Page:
"There were big plans, and they haven't come off. FIFA has not engaged SANAC on how the event can be used to assist with messaging and mobilizing around HIV, and consequently we're faced with a dreadful missed opportunity," he told IRIN/PlusNews.



"We know that the excitement around the World Cup and the influx of visitors will encourage risky behaviour, and we ought to be mitigating that, but as it stands now, SANAC is unable to implement its fairly modest plans because it does not have the R4 million (US$516,000) to put them into effect."



NGOs accuse FIFA of "blocking access"



Civil society has been left to take the lead in championing HIV/AIDS efforts, but has battled to get permission to run activities in the stadiums and FIFA-sponsored fan parks.



Mabalane Mfundisi, coordinator of SANAC's Sports and Entertainment Sector, which is overseeing HIV activities linked to the World Cup, said they had "knocked at FIFA's doors" about running wellness centres at the stadiums and fan parks, but to no avail.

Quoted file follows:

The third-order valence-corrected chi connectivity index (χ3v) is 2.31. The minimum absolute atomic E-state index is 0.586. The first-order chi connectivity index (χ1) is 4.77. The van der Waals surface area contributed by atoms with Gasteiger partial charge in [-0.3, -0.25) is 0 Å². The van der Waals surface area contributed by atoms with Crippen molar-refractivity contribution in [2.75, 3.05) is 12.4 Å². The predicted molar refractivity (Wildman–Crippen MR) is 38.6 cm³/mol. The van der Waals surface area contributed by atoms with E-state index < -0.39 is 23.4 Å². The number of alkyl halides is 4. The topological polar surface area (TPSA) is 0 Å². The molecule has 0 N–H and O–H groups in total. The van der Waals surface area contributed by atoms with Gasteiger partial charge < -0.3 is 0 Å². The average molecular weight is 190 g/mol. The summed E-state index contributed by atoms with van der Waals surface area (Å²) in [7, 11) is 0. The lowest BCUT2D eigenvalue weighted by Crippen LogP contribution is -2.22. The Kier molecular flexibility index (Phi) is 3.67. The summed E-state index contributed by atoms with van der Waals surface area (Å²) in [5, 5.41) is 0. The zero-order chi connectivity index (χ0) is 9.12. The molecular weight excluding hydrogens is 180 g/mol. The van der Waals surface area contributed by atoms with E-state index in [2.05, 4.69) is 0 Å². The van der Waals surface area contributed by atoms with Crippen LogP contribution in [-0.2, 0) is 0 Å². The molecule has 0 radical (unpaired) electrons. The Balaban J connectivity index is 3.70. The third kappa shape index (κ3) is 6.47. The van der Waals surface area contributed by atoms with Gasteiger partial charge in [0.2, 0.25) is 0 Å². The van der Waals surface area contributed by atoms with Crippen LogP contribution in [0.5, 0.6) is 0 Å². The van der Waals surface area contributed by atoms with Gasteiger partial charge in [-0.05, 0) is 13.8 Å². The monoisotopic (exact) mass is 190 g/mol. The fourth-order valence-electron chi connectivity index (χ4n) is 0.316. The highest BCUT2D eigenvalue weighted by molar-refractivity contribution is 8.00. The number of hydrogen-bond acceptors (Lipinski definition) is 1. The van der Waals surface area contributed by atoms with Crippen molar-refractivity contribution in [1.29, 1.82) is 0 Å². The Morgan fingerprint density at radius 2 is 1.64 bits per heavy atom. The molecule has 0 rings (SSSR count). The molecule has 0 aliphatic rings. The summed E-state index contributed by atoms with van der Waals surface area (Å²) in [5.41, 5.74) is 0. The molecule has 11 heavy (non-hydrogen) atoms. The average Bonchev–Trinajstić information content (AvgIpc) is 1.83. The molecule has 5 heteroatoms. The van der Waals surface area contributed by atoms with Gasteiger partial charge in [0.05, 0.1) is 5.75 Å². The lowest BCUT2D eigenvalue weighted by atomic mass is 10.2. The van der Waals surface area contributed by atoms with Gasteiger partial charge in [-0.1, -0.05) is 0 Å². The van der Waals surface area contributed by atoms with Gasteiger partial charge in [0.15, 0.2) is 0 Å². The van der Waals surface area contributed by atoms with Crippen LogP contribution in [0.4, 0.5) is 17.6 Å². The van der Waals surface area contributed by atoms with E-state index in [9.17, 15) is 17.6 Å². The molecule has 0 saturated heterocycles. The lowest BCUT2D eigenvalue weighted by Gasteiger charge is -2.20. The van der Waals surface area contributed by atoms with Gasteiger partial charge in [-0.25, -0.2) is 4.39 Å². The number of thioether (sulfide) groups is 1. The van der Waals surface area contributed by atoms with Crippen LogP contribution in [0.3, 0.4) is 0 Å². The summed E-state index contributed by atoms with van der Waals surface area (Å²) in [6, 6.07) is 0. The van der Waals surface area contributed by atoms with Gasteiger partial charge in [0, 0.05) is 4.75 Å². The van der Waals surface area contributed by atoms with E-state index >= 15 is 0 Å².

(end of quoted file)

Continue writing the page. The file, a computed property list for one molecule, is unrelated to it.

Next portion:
FIFA and its Local Organising Committee (LOC) have denied any knowledge of such a request, but several NGOs told IRIN/PlusNews they had encountered similar problems in gaining access to stadiums and fan parks and this week several AIDS organizations issued a joint statement condemning FIFA and the LOC "for blocking access to the distribution of condoms, and to HIV prevention and health related information within FIFA controlled stadia and Fan Fests."